Book Log #50: Dark and Disorderly, by Bernita Harris

Bernita Harris’ Dark and Disorderly did not at first impress me by its title. But as I thought the concept sounded fun, I made sure to pick it up when Carina Press went live earlier this year. Turns out, I was very glad I did. Dark and Disorderly turned out to be a lively book indeed.

Coming out of an imprint of Harlequin, you’d expect this book to lean more towards the “paranormal romance” end of the urban fantasy/paranormal romance spectrum. And while you could make a good case for that, for me as a reader it read more like pure urban fantasy, for two reasons: 1) good worldbuilding, and 2) way less emphasis on the romance between the leads, although of course there was one.

Let’s talk worldbuilding first. This is a universe where ghosts and the other expected batch of supernaturals exist, and our heroine, Lillie St. Claire, is essentially a city-employed ghostbuster. I quite liked the scenario Harris lays down, that supernatural incidents have been on the rise only in the last couple of decades, and that Lillie is one of a generation of children known as Talents–and in her particular case, maybe even something above and beyond. It was just the right blend of supernatural and real-world for me, with a city trying to work out its infestation of ghosts as a municipal problem; this felt very real and believable.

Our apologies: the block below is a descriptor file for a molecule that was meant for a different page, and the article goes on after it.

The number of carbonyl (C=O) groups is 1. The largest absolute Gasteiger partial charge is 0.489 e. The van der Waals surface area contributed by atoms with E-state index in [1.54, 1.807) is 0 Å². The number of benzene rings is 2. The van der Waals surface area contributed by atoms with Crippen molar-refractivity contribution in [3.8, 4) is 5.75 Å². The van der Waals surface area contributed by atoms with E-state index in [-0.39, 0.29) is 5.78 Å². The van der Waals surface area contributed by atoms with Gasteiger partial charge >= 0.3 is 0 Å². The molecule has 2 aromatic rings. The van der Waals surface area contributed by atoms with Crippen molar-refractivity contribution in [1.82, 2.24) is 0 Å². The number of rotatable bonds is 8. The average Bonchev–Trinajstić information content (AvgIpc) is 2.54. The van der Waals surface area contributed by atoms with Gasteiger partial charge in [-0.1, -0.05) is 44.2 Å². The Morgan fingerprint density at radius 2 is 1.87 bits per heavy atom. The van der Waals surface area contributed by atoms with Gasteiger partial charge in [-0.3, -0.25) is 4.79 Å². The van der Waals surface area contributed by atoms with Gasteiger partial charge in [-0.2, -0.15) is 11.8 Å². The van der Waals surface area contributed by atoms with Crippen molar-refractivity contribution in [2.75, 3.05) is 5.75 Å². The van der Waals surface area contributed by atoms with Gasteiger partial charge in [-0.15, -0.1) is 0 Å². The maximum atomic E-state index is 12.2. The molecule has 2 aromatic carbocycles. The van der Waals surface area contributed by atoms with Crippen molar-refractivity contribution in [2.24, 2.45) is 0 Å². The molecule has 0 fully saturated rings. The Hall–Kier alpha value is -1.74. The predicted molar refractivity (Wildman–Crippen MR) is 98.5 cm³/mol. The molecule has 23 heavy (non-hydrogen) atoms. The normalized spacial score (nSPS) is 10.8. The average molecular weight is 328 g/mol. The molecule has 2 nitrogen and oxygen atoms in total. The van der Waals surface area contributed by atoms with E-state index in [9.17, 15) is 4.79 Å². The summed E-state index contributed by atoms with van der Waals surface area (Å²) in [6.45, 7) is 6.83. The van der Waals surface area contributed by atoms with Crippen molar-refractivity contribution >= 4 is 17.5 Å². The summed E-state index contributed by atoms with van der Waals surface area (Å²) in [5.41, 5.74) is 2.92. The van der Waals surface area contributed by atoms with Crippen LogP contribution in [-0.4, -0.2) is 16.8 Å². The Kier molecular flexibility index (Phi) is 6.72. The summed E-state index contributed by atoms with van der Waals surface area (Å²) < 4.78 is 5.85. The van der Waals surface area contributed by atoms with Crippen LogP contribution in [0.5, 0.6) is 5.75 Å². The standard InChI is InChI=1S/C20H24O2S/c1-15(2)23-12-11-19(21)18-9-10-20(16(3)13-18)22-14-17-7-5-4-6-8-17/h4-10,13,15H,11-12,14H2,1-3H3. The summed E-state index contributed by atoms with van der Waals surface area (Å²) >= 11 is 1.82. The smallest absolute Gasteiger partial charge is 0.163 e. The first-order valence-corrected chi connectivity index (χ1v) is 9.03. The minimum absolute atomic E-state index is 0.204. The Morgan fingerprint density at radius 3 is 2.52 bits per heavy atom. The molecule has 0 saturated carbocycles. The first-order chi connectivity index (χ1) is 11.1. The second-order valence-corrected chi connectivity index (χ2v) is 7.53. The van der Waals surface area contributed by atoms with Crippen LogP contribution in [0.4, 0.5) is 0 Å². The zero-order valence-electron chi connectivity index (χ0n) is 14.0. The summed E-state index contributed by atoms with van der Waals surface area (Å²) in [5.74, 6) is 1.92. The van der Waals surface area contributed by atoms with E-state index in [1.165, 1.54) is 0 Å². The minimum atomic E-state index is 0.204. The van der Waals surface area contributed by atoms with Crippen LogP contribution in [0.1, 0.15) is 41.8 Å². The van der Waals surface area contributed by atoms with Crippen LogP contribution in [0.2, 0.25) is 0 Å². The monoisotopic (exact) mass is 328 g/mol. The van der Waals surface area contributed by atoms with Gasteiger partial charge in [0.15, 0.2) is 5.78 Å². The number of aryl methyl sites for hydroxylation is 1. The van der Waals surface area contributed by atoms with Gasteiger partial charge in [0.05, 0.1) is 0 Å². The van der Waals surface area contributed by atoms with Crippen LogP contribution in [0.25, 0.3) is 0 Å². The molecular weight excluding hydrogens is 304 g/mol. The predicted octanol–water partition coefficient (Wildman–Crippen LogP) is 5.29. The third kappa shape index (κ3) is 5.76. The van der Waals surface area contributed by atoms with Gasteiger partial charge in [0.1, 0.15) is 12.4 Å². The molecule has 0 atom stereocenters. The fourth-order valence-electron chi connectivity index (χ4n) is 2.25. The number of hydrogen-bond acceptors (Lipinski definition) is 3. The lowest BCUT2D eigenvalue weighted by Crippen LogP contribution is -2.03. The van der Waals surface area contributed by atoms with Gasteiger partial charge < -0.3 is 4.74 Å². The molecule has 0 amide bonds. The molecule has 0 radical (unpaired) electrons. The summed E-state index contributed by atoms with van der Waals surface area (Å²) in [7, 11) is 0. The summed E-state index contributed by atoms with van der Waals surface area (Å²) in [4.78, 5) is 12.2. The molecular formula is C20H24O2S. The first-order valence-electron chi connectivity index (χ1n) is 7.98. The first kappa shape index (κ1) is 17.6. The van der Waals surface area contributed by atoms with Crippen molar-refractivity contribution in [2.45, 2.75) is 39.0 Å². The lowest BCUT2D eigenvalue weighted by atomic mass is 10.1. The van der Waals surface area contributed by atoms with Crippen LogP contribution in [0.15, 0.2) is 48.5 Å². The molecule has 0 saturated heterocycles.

Props as well for the story starting off with a serious bang, when what Lillie thinks is the corpse of her recently deceased husband assaults her in her own bathroom. That seized my attention nicely, and once that initial punch was delivered, the arrival in the plot of police sergeant John Thresher made a great followup. And when Harris described her hero as “not ugly, exactly, just… rugged” and with “a face like a box of hammers and jaws like angle irons”, I was instantly charmed. I’ve had a surfeit of super-sexy heroes, not to mention overly florid description of heroine’s reactions to them, so this won me right out of the gate. So did the chemistry between Lillie and John, which was quite strong and yet never over the top. Major, major points for that.

This is Book 1 in a series, not terribly surprisingly, but I’ll definitely look forward to coming back for more. Intriguing questions are raised about Lillie’s background that hopefully will be answered in forthcoming books–not to mention the bigger picture of supernatural happenings in the world at large, and I’m quite interested in seeing how Lillie and John will play into that. My only quibbles with the story were minor ones indeed, and overall I found this highly enjoyable. Four stars.